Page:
Roy Keane has reopened his war of words with Sir Alex Ferguson by giving a typically forthright version of the events that led to the Irishman leaving the club in 2005.
In his new biography, The Second Half, Keane claims that he felt stitched up by Fergie and Gill, who simply wanted to force him out of the club in the wake of an interviewed he had given to MUTV, in which he had criticised some younger players. Keane insists that Ferguson and Queiroz simply needed an excuse to get rid of him and the decision had been made before he showed up for a meeting with the former United manager and Gill.
“The manager was there, in his office,” said Keane in his book. “David Gill was there too.
“I went ‘So, what’s up?’ And the manager said ‘Look, Roy, I think we’ve come to the end’. As simple as that.
“Then David Gill said ‘And while we’re at it, we’ve prepared a statement.’
“They had it all ready. It was another little hand grenade they threw at me. Not an hour later, or two hours after the severance negotiations – it was already written.
“I suppose the thinking was ‘Let’s try to get him out as quick as we can. Let’s not drag this out till next week’.
“I said [to agent Michael Kennedy] ‘Come on Michael, I’ve had enough of them – f*** ’em. We’ve lost respect for each other’.”
Keane added that he believes his exit from United was a positive for the club.
“My leaving the club, the way I look at it now, it was definitely for the benefit of Manchester United,” he said.
“If the manager and Carlos felt that I was up to whatever they thought I was up to, if there was that awkwardness, then it was best for everybody that I go. And let me suffer the consequences. Let me cry in my car for two minutes. If it benefited Manchester United, so be it.”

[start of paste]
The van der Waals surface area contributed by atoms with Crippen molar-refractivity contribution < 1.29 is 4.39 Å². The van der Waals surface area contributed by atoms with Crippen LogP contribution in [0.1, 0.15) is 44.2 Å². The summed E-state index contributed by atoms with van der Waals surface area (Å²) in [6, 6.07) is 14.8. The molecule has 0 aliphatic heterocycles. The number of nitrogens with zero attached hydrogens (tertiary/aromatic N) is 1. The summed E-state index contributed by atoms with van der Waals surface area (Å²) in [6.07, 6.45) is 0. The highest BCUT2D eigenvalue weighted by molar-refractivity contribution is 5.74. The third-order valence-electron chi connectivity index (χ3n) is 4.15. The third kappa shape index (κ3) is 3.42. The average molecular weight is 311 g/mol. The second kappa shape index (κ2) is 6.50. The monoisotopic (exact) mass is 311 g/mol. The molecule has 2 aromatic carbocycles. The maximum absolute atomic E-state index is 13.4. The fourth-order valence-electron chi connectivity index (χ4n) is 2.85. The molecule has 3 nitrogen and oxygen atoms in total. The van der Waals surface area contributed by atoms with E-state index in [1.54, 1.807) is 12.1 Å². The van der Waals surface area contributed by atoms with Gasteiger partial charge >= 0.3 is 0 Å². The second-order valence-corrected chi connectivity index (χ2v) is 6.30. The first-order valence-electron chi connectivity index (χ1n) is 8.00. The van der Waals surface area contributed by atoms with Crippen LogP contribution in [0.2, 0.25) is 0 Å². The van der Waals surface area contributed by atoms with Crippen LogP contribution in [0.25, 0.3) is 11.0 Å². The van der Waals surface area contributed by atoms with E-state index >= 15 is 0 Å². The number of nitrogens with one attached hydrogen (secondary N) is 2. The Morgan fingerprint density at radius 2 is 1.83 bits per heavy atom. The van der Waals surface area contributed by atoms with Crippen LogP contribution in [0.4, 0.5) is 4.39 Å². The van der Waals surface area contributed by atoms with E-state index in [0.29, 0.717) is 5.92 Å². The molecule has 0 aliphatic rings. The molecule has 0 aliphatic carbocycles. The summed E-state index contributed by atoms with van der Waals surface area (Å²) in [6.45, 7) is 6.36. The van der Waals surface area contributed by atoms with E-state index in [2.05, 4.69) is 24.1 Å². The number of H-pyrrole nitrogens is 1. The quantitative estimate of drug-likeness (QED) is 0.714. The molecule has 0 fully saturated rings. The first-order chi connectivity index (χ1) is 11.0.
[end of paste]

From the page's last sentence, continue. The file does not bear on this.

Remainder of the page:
Keane insisted that while the way he left the club wasn’t a good way nor the way he’d have wanted to finish his career at United, Fergie’s track record suggests that not all the players that have left United can be blamed for choosing to leave the club.
“There probably isn’t a good way to leave a club,” said Keane. “But is it always the player’s fault? It can’t be.
“A lot of people left United on bad terms. Good players – [David] Beckham, [Ruud] van Nistelrooy, plenty of other names.
“Deep down, I might not have accepted that it was not going to end well. Whether it was the [MUTV] video, or if we didn’t have any trophies at the end of the season, or if my contract wasn’t renewed – it was coming to an end.”
Keane later apologised to Ferguson and Queiroz, a decision he admits regretting.
“I went to see the manager and Carlos, and I apologised,” said Keane. “Sometimes you feel a justified anger; sometimes you feel you’ve done something wrong.
“I apologised. But afterwards I was thinking ‘I’m not sure why I f****** apologised’. I just wanted to do the right thing. I was apologising for what had happened – that it had happened.
“But I wasn’t apologising for my behaviour or stance. There’s a difference. I had nothing to apologise for.
“I think the best way the manager could have dealt with it, given his experience and man-management skills, would have been to take me aside and go ‘Listen, Roy, we’re having issues with you. But keep your head down, play a few games and, come the end of the season, we’ll say it was best for you to go.’
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